Another $307 million is being used to protect Defense Department jobs during the pandemic. The Pentagon identified 55,500 jobs in roles such as food preparation, youth centers and fitness centers that would be at risk of furlough without federal help. That funding includes some jobs at “nonessential” such as bowling alleys and golf courses, according to the spending plan.
It also calls for $1 billion in new spending under the Defense Production Act. That includes $100 million for federal loans to build out the U.S. national stockpile with more N95 respirators, personal protective gear, testing supplies and other items. On Wednesday the Defense Department awarded a $138 million contract for pre-filled syringes to be ready when a vaccine is made available.
But the bulk of that funding is being spent to shore up the military supply chain, primarily to correct problems that are only tenuously related to the pandemic — including $150 million for shipbuilders, including funds for submarine launch equipment and missile tubes; $40 million for hypersonic missile development; $80 million for microelectronics; $150 million for space launch companies, and $62 million for body armor and pelvic protectors.
The funding for defense contractors could be met with controversy if Congress steps up its oversight of Cares Act spending. When the Trump Administration activated the Defense Production Act in mid-March, it was billed primarily as an effort to correct medical supply shortages.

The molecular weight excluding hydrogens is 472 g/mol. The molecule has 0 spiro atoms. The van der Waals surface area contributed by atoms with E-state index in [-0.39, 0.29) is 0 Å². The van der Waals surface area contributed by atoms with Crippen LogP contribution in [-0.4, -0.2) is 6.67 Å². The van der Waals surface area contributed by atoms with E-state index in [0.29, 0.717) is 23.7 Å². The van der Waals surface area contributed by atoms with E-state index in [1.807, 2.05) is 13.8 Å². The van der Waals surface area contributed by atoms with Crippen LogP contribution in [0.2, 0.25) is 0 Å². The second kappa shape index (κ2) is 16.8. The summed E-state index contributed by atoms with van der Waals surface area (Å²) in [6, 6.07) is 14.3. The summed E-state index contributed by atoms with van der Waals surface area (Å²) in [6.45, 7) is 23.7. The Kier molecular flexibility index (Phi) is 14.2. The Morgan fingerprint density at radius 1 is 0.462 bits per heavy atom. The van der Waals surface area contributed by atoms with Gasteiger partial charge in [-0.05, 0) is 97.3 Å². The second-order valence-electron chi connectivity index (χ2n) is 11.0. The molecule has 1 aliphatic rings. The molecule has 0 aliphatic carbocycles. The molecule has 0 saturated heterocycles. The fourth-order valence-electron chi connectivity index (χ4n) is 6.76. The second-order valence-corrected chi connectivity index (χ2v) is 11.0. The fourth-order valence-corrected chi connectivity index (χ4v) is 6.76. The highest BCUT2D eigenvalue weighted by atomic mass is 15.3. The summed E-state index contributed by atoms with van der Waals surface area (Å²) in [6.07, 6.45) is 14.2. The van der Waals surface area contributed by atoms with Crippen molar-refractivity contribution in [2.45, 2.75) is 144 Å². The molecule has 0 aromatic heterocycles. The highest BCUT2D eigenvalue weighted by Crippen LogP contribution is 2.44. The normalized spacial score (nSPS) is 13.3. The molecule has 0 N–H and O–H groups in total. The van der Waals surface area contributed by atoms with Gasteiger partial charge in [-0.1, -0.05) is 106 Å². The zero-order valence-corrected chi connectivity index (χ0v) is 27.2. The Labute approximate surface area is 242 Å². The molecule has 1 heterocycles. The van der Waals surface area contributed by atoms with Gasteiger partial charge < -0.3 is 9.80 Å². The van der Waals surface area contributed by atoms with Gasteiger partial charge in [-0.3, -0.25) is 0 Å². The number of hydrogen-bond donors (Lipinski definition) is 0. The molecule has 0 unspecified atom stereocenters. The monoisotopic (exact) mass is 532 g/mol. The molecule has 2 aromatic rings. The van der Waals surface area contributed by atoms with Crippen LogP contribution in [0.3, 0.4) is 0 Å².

The defense industry has already received help from the Pentagon in the form of improved financing terms.
“A lot of these are things they already wanted or were hoping for before this crisis, and the covid funding sort of came as manna from heaven for the Pentagon,” said Steve Ellis, a former Coast Guard officer who is now vice president for the Taxpayers for Common Sense.
Dan Grazier, a former Marine captain who now works at the nonprofit Project on Government Oversight, attributed the defense industrial base spending to “defense lobbyists leveraging this crisis” on behalf of their clients.
“With millions of people out of work and small business owners across the country worried they will not be able to weather this storm, we should be focusing our efforts at helping them rather than giving handouts to defense contractors,” Grazier said.
Most defense production lines remained open through the worst of the crisis in recent months after the government declared those facilities essential for the national defense.
But numerous defense contractors have struggled to contain coronavirus outbreaks at their factories, and other costs have arisen as they attempt to reconfigure their workplaces and deal with the disruption of having some skilled workers stay home to care for children when schools and child-care facilities closed.
Eric Fanning, who is president of the Aerospace Industries Association and served as secretary of the Army under President Barack Obama, said his organization would advocate for even more funding for the defense industry.
“Everything in the industrial base is suffering in some way from the effects of covid,” Fanning said.
Wes Hallman, a former Air Force official who serves as vice president of policy at the National Defense Industrial Association, another trade group, said the funding is needed to stave off permanent damage to America’s national security.